Thursday, October 23, 2014

The Olympic lifts and their power versions

This last Sunday, in my Intensity day I got a new full snatch PR lifting 60 kg. Still less than my power snatch PR, where a couple months ago I made 70 kg (equalling my all time best). Similarly, I got a new all time full C&J of 90 kg, which again compares unfavourably with my all time best power clean (and ultra shitty jerk that defies any labeling) of 100 kg.

That got me thinking to what extent was it wise to devote my energy to improve on the full lifts, when I probably could get more benefits from using the heavier (for me) power versions, with the added advantage of not abusing my troubled knees so much. Actually, you search the interwebz and for each article extolling the virtues of the Olympic lifts you can find a hundred saying how the power versions are just as good for most purposes (including even the improvement of the competition version of the lifts).

However, being the rationalist asshole I am, I wanted to find some reason (that could be successfully defended in front of my fellow humans, as a reason is only such to the extent that it can be shared, discussed and accepted by someone in similar circumstances to ours) for keeping on performing the lifts, apart from their overall awesomeness and badassery, and this article from Joel Smith on Juggernaut gave me jsut what I needed: Joel Smith on his assitance to Become Unstoppable 3

Essentially, what he harps about, what resonated most with him of the seminary he attended, was how to be fast you need to learn to relax very quickly some muscles, so you can contract others. That's exactly what the full lift gives you that the power version does not: in order to catch the bar low you have to accelerate it through a much shorter range of motion and then completely relax the muscles you have just contracted hard so you become flexible enough to adopt a very flexibility-demanding position.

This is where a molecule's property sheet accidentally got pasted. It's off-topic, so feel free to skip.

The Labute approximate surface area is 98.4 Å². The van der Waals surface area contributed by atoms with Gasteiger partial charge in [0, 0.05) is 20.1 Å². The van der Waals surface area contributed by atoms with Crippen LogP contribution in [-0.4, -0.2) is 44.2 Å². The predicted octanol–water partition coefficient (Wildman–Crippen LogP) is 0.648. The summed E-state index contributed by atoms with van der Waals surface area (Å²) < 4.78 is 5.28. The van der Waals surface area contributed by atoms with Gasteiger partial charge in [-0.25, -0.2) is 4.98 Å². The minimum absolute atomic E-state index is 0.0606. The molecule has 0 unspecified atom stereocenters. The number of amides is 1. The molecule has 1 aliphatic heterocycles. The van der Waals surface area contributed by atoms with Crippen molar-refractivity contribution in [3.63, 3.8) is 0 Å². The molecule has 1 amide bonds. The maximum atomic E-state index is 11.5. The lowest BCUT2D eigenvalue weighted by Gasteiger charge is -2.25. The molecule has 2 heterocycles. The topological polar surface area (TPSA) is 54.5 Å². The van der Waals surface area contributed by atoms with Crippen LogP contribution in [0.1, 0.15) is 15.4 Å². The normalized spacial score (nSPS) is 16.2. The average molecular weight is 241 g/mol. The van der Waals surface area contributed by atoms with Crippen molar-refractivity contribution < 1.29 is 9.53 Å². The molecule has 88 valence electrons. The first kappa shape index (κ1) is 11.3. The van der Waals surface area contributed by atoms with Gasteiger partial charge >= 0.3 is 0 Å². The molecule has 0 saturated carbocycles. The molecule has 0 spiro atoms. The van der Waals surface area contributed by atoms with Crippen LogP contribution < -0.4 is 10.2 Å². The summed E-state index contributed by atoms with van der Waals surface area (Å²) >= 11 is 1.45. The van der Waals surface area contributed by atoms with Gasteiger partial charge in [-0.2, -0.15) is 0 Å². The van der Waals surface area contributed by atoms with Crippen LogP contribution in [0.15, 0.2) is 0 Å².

Taking the snatch as an example, in the full snatch as soon as I feel the bar passing the navel I have to stop pulling to change direction and start going down in order to arrive there before it reaches its zenith, when I have to be already much lower than the bar so I can straighten my arms and start stabilizing it while I finish riding it down. In the power snatch, on the other hand, it is just pull, pull, pull, then pull some more, and finally try to straighten the arms when the bar is already overhead (something similar applies to the clean).

Now, it could be argued that this "pull faster 'cuz you have less time and less range to do it, then relax completely the muscles you were pulling with to be able to stretch them insanely" has very little transference to anything outside the ultra-limited realm of Olympic weightlifting (the actual sport, not the recreational application of it), and that developing the ability to just pull fast w more weight, damn the torpedoes about relaxing anything during the movement, has a more direct application to most sports... maybe, maybe not. I'm guessing that for the particular endeavor I'm currently involved with (throwing a 16 pounds iron ball as far as possible) it may come in handy, as I have to accelerate the implement in a relatively short time and space, and have to go through a number of positions that also require some stretching in order to better impart speed to it before I let it go.

I could be more scientific and run a couple of training cycles, the first one performing the full version of the lifts, the second one focusing on the power version w more weight, and seeing which ones correlates with longer throws, but for now on I'll just go with my gut and keep receiving as low as I can in the gym (which is not that low, given the limited flexibility of one of my knees, but as for now I'll just run with it)

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